Friday, August 01, 2008
There is an exactness, both of vision and execution, in Martha Ronk’s Vertigo that literally alters your sense of perception, as if after months or years you’d put on new glasses through which the world instantly snapped into a newer, sharper focus. She is the kind of poet who is willing to risk perfection, often I think a foolish gamble but never once so here. There are moments in this book where she comes ridiculously close to achieving just that.
In a way, it’s doubly interesting to come on Vertigo right after reading Geoffrey G. O’Brien, since Ronk also reflects some influence on the part of John Ashbery, but in her case the presence & impact is quite different – it’s as tho you’re getting to see where Ashbery’s patented logic might lead, say, a century hence. A good example might be this poem, from the first of the book’s three sections. Note that the quotation marks are part of the title itself:
“It seemed similar to choice, although in an adjacent register”
Ferns and jewelweed fanning the air too slowly for the coming shift
as if the package as yet unwrapped had already arrived
in another time zone, the desert hot and dry.
Anticipation veiled what could be seen from the window.
We remained seated for about a quarter of an hour
counting the number of trees in order to put off the inevitable,
in order to see the effect the change would have before it happened
giving up what perhaps needn’t have been given up,
selecting pain as one of the necessary elements,
not to lessen its effect, but to notice the precise moment of selection.
A poem like this is very careful in not naming whatever it might be about. The word it in fact is easily the most important term, yet only in its last – and possessive – occurrence can we even say exactly what it is. What we get instead, as with so many third-way poets – Vertigo was selected for the National Poetry Series by C.D. Wright & includes front-matter blurbs from Donald Revell & Cole Swensen – is what I sometimes think of as the new symbolism. At its best, and Vertigo certainly is that, such poetry plays on the reader’s emotions with extraordinary impact, scenes that reek of loss, ennui or despair, such as the way the desert landscape here is associated with a pain one might choose.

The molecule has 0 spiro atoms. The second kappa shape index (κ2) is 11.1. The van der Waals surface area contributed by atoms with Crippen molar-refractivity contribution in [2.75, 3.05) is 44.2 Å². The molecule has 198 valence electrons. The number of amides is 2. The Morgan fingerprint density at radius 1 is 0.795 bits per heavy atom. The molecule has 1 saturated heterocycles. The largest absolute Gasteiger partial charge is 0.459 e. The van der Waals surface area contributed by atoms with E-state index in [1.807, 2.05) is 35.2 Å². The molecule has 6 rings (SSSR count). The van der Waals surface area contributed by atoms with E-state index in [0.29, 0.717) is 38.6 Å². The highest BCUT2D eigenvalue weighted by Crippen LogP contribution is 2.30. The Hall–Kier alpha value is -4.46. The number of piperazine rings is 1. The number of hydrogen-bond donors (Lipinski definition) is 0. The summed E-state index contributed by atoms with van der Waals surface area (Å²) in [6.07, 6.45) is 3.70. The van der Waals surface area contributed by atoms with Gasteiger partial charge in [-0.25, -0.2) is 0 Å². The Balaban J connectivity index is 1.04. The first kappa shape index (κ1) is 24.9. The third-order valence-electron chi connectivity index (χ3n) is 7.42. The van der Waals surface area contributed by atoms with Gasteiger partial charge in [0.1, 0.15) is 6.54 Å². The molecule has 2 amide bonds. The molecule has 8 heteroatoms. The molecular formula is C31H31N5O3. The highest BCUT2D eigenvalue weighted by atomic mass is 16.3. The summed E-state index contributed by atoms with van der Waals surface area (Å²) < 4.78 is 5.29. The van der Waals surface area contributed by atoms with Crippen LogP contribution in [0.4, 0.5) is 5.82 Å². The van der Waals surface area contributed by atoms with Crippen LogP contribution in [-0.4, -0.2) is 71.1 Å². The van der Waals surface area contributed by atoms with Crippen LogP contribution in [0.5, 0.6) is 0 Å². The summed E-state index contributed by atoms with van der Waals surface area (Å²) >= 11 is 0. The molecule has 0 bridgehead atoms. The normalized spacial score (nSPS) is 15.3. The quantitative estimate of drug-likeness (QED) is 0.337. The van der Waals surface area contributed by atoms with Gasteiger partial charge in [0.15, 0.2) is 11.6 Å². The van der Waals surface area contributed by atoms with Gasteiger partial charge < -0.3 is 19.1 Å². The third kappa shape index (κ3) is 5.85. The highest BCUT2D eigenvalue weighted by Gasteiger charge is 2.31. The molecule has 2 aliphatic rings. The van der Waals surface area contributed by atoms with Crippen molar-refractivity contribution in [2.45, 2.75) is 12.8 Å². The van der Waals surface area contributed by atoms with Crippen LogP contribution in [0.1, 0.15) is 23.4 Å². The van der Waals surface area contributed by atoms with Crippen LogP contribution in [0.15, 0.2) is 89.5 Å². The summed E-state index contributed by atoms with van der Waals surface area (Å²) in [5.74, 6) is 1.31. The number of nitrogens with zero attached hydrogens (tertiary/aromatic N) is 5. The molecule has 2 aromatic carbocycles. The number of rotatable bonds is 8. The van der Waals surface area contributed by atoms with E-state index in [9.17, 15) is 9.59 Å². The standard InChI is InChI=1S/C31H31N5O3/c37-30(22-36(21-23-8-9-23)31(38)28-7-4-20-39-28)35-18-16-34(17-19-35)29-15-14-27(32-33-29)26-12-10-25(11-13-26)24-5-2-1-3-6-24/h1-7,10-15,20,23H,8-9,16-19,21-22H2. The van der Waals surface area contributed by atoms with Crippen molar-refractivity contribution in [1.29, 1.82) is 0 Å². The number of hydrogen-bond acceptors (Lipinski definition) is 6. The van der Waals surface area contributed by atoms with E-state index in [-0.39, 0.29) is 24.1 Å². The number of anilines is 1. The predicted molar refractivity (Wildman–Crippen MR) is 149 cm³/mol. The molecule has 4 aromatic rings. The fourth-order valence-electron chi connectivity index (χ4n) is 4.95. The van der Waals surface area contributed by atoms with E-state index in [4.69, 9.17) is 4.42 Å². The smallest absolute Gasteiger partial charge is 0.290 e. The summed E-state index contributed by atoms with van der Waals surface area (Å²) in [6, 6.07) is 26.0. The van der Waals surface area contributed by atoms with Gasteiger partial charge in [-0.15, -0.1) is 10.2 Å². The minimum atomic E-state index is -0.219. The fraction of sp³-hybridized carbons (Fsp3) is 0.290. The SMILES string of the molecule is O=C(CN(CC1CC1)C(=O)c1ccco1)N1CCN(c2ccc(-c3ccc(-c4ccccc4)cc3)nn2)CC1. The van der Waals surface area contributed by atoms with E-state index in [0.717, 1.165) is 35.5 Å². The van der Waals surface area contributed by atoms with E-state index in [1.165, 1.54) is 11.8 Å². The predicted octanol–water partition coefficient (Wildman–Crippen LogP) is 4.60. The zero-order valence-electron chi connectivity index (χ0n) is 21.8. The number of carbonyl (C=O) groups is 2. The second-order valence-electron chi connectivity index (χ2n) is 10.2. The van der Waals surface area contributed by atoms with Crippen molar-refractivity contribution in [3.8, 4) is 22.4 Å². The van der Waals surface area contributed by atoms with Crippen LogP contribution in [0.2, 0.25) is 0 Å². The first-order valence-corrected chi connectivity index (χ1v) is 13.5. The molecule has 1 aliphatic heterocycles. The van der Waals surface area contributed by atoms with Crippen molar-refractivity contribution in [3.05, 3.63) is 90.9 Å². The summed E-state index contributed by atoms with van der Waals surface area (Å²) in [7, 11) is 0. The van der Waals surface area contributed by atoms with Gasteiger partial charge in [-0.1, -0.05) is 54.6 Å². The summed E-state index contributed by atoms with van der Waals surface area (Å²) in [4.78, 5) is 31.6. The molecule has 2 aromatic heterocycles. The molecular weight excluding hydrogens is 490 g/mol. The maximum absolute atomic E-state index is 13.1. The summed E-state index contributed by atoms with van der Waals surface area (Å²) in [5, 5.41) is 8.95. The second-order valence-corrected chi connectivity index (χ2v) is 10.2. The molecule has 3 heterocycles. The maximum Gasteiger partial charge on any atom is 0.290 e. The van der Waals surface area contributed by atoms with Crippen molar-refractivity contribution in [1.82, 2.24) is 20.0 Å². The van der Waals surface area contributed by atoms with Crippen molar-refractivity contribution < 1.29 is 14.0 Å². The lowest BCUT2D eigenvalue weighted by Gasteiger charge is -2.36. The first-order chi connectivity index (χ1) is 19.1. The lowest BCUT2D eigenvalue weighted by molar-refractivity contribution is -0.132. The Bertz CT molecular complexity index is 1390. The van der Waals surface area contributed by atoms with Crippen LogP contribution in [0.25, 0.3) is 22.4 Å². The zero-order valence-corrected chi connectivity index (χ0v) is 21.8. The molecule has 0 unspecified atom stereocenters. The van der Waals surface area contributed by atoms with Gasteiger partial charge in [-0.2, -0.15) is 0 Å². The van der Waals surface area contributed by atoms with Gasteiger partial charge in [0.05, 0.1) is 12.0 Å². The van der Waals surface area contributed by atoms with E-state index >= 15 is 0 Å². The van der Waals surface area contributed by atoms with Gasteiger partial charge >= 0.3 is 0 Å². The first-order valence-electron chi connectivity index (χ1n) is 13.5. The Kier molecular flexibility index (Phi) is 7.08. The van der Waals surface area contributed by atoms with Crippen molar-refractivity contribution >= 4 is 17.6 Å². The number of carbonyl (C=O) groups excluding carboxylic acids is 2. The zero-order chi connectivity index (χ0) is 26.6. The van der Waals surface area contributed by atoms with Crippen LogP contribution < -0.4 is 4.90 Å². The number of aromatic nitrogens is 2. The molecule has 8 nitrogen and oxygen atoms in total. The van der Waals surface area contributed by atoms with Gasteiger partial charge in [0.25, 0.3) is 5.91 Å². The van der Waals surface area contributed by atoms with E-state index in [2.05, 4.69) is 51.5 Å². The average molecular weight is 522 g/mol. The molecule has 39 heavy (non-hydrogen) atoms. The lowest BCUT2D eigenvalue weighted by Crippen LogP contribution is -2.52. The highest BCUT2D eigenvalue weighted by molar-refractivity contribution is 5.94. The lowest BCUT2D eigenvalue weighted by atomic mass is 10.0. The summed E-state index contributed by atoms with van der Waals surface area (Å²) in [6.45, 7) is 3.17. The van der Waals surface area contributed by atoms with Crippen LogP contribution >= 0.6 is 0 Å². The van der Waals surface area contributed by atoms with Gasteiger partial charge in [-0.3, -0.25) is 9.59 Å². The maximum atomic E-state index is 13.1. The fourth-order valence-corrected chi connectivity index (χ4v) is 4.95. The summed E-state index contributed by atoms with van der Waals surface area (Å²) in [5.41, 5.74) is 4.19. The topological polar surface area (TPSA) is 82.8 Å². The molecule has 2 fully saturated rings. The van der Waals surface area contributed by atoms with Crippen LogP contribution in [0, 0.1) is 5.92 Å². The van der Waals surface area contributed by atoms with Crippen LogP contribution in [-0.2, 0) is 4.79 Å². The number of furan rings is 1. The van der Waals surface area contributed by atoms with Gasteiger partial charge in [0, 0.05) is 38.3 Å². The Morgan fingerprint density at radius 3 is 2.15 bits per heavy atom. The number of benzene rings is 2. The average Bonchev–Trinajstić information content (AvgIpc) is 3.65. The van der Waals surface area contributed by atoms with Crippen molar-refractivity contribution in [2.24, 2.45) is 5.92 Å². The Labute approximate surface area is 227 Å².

Yet exactly which pain is that? If I have any hesitation here, it’s the same one I have with most of the new symbolism, that it tends to occur almost entirely at the limit of naming and typically in the frame of a certain class. Where, for example, does the following poem take place?
“Whenever she speaks to him in that voice, an infrequent enough occurrence”
What’s the difference between trying to lift an arm and lifting an arm,
between desire and that other thing. I’m glad to hear you’re coming.
I am glad to hear you think you’re coming despite the fact
she does take up the entire conversation, expressive as her dress
coming off in colors near the edge of every year she’s ever been in.
Yet she talks during the entire playing of the cello piece
displacing it into what she wants us to hear and into the silence
written on her when she takes on your voice at dinner
when you’ll arrive and now she speaks out of her beautifully disjointed face,
out of her hair wet from the pond, never in the voice she came in with.
When he lost his hearing, he heard only the cello’s low notes
and what he heard changed his way of hearing the piece forever.
This poem is full of terrific small effects – the way the ear picks up the pun in coming, a word repeated three times, the ambiguous gender of you, or the far more mysterious presence of he in the final couplet, which teeters on the razor-thin border between profound & profoundly obvious.
Ronk is really good & I’m impressed by how many times in this slender book¹ she not only takes risks like that last one, but manages to pull them off. There are no false notes anywhere. She’s a poet I’ve been vaguely aware of for some time – she’s had seven earlier books, plus three chaps, over the past 18 years – but maybe I needed the nudge of C.D. Wright on this volume to get me to pay closer attention. I’ve learned over the past quarter century that C.D. is one of the smartest people in poetry, indeed one of the smartest people period. I’ve benefited from C.D.’s advice on who to read more than once, and I owe her again for making this book happen.
¹ It uses the blurbs as well as both notes & acknowledgements to puff it up above 70 pages.
Labels: Martha Ronk